The terror being visited upon Iraq – nothing less than a vision of a new dark age – is the consequence of George W Bush and Mr Blair’s invasion and botched “reconstruction” a decade ago; and of the recent con- fused Western flirtation with Syria’s rebels. (First, helping the rebels to destabilise the Assad regime, then dithering about decisive action.)
Into this vacuum have stepped fighters determined to establish an extremist Islamist caliphate – a medieval agenda pursued with 21st-century weaponry. At Mosul, Iraq’s second-biggest city, a £25bn army fled 1,300 fighters in what my colleague Patrick Cockburn calls “one of the great military debacles in history”.
People are told to convert to fundamentalist Islam or die, military cadets machine-gunned into mass graves, minority groups slaughtered in their hundreds, many tens of thousands more fleeing into the mountains where they currently hide without water or much food.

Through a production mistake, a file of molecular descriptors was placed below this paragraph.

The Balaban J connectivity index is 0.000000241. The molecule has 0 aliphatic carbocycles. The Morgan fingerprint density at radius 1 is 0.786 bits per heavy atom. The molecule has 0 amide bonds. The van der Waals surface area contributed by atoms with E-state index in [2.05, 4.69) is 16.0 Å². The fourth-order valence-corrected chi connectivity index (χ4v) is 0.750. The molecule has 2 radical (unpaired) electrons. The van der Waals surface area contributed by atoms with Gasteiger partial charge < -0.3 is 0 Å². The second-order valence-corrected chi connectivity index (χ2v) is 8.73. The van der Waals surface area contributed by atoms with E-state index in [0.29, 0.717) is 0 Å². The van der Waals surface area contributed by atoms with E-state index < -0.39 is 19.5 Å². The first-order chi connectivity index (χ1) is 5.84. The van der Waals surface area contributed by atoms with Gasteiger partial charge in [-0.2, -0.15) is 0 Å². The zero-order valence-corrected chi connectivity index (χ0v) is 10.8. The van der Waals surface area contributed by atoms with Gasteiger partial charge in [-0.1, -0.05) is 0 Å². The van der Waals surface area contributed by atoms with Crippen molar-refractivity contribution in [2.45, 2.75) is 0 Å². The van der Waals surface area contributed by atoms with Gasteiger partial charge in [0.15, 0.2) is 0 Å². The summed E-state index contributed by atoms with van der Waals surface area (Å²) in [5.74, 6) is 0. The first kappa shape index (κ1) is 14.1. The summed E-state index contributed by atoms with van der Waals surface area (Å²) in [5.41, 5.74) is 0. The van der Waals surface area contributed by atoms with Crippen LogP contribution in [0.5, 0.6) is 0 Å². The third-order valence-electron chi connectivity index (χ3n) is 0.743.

Britain’s piddling (if well-intentioned) aid drop – “1,200 reusable water containers … and 240 solar lanterns that can also be used to recharge mobile phones”, according to Downing Street – is an affront to those who face these daily atrocities. The UK strategy of benevolent detachment is untenable.
What is our mission aim? To provide limited, short-term cover for persecuted minorities and to prevent the fall of Irbil? What then?
No economic sanctions or diplomatic channels can be used to shape events. Without escalating air strikes and deploying special forces, it is difficult to see the US and UK holding back this barbarism.
David Cameron, humbled by Parliament when he failed to win backing to strike Syria, is reluctant to ask for a military mandate from a nervous public in the months leading up to a general election.